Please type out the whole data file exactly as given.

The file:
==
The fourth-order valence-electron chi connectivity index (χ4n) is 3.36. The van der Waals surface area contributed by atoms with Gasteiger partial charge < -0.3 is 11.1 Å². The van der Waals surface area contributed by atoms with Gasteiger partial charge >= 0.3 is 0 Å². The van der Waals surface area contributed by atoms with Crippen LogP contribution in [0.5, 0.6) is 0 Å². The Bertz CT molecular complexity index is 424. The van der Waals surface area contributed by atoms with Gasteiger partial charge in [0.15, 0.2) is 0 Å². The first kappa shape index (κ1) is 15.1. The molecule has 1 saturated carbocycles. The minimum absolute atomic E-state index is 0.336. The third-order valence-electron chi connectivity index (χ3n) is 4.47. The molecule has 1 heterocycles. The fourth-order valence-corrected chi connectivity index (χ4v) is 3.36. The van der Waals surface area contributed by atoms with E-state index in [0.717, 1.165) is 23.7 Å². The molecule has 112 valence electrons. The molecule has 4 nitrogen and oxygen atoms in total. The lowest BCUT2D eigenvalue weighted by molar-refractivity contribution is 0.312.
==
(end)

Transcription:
The fourth-order valence-electron chi connectivity index (χ4n) is 3.36. The van der Waals surface area contributed by atoms with Gasteiger partial charge < -0.3 is 11.1 Å². The van der Waals surface area contributed by atoms with Gasteiger partial charge >= 0.3 is 0 Å². The van der Waals surface area contributed by atoms with Crippen LogP contribution in [0.5, 0.6) is 0 Å². The Bertz CT molecular complexity index is 424. The van der Waals surface area contributed by atoms with Gasteiger partial charge in [0.15, 0.2) is 0 Å². The first kappa shape index (κ1) is 15.1. The molecule has 1 saturated carbocycles. The minimum absolute atomic E-state index is 0.336. The third-order valence-electron chi connectivity index (χ3n) is 4.47. The molecule has 1 heterocycles. The fourth-order valence-corrected chi connectivity index (χ4v) is 3.36. The van der Waals surface area contributed by atoms with E-state index in [0.717, 1.165) is 23.7 Å². The molecule has 112 valence electrons. The molecule has 4 nitrogen and oxygen atoms in total. The lowest BCUT2D eigenvalue weighted by molar-refractivity contribution is 0.312.